Effectiveness of linear-feedback shift registers in testing digital circuits

In 1984 I wrote a paper for the company I was working for at the time. It was in support of a new test instrument the company was about to release. The paper was published in the IEEE Instrumentation and Measurement Technology Conference Proceedings. I was scheduled to go to Long Beach California and present the paper during the conference January 17-18, 1984. But the company cancelled the release of the product and I did not attend the conference.

Before there was the World Wide Web there were online services you could subscribe to, dial up with a modem (1200 baud rocked!) and do searches of periodicals, journals, papers, etc. This is what one of those services, Dialog, had in their records in July of 1984:


A scan of the paper is here (click on each to get a readable version):

EffectivenessOfLinearFeedbackShiftRegistersInTesting01 EffectivenessOfLinearFeedbackShiftRegistersInTesting02 EffectivenessOfLinearFeedbackShiftRegistersInTesting03
EffectivenessOfLinearFeedbackShiftRegistersInTesting04 EffectivenessOfLinearFeedbackShiftRegistersInTesting05

Today, over 30 years later, there is probably very little of the paper which is applicable to modern test equipment. But something I learned while writing the paper is something I still occasionally “put people in their place” with.

Unless you know the something about the error statistics of whatever digital system you are trying to test then it almost doesn’t matter which checksum, hash, or CRC you use for error detection. In fact, surprising to nearly everyone, if you assume that all errors are equally likely, then you can just pick the last (or first, whatever) 256 bits of a digital message and have just as good error detection as any other 256-bit hash. Or if you are using a 16-bit checksum then you might as well use the last (or first, whatever) 16 bits of the message.

It all boils down to the assumptions about the types of errors in the message. You, whether you realize it or not, make lots of assumptions about the types of errors in a digital message. For example you assume it is very unlikely, compared to other types of errors, that every 17th bit will be inverted. Or that every DWORD will be XORed with 0xBAADF00D. But the assumption, “every error is equally likely” means the math for detecting those errors will arrive at an interesting conclusion:

For a message N bits long there are 2N-1 possible errors. Any hash, checksum, etc., M bits long can only have 2M different states. One of those states represents a valid hash/checksum/etc. The other 2M – 1 represent detected errors.

If all errors are equally likely then those 2N-1 possible errors are equally mapped into each of the 2M possible states of the hash. It will only detect a fraction of those errors. The fraction will be (2M-1)/(2M). Or stated differently the fraction of errors which map into the valid hash is 1/2M. For a N bit message (2N-1)/2M errors are missed. For 2N >> 1 (all real world cases) this is essentially equal to 2N/2M or 2(N – M).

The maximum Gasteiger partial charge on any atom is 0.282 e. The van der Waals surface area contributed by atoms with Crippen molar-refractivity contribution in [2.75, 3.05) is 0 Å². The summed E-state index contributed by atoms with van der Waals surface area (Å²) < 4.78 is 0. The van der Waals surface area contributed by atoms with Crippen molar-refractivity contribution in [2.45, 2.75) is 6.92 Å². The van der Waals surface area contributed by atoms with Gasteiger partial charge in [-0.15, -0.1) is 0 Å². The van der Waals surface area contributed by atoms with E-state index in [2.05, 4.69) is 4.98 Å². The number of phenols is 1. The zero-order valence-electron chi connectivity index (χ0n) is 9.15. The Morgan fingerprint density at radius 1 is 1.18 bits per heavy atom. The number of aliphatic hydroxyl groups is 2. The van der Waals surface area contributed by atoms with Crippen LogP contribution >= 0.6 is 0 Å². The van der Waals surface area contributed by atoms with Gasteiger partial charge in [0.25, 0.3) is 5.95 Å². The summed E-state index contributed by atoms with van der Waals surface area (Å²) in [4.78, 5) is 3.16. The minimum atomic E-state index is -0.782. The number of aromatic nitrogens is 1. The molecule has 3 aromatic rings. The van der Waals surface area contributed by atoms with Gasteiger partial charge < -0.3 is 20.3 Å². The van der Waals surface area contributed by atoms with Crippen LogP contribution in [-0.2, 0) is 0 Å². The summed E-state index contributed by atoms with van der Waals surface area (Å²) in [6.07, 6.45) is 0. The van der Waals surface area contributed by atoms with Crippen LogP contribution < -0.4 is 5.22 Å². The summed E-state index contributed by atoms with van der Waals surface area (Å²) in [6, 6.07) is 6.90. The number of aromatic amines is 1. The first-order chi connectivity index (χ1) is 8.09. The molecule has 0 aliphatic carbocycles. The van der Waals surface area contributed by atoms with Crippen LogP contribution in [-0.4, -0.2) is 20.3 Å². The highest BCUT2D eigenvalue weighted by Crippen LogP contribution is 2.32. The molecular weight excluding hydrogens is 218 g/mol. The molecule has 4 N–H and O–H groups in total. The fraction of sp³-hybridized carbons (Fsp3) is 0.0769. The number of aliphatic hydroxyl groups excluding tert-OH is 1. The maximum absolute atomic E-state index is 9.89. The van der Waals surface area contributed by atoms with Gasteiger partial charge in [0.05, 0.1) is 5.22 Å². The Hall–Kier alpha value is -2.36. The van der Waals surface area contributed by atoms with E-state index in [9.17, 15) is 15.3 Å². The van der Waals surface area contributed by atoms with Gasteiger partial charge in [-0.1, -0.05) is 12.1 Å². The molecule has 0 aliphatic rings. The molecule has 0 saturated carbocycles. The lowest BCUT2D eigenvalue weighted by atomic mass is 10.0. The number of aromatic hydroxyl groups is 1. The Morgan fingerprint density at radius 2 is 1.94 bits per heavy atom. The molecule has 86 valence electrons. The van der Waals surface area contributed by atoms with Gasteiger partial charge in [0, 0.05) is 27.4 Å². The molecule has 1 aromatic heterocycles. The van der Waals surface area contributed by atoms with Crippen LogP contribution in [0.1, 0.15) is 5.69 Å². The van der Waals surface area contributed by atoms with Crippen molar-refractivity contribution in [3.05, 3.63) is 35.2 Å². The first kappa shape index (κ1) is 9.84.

If you use the last M bits of the message it will detect all 2M-1 errors in the last M bits and miss 2(N-M) errors in the previous part of the message.

Hence it does not matter if you use a M bit hash of the entire message or the last M bits of the message. The same number of errors will be escape detection.

In “real life”, not all errors are equally likely. This is particularly true when you are trying to detect messages which have been altered by an attacker. But there are many situations where people spend way too much effort trying to determine the “best” hash to use when just using the first/last/whatever M bits or a simple checksum of M bits will work just as well as the latest NSA blessed crypto hash and consume far less computational resources.

I find this counter intuitive and very interesting. I suspect it says more about our intuition than anything.


12 thoughts on “Effectiveness of linear-feedback shift registers in testing digital circuits

  1. Observation / speculation :
    Percent of people reading this blog that followed / understood / appreciated the post is likely >75%.
    Percent of business managers and politicians that have the collective power to spend (or direct spending of) billions / trillions of dollars buying equipment that may depend on such technology that understand and appreciate it is likely <<1%.

  2. I should go read the paper, but for now some comments on the post. Clearly there’s a fundamental difference between “errors” caused by attackers, and those caused by random events. And it is essential to know which tools are suitable for which purpose. Secure hashes for the former, CRC and checksums for the latter.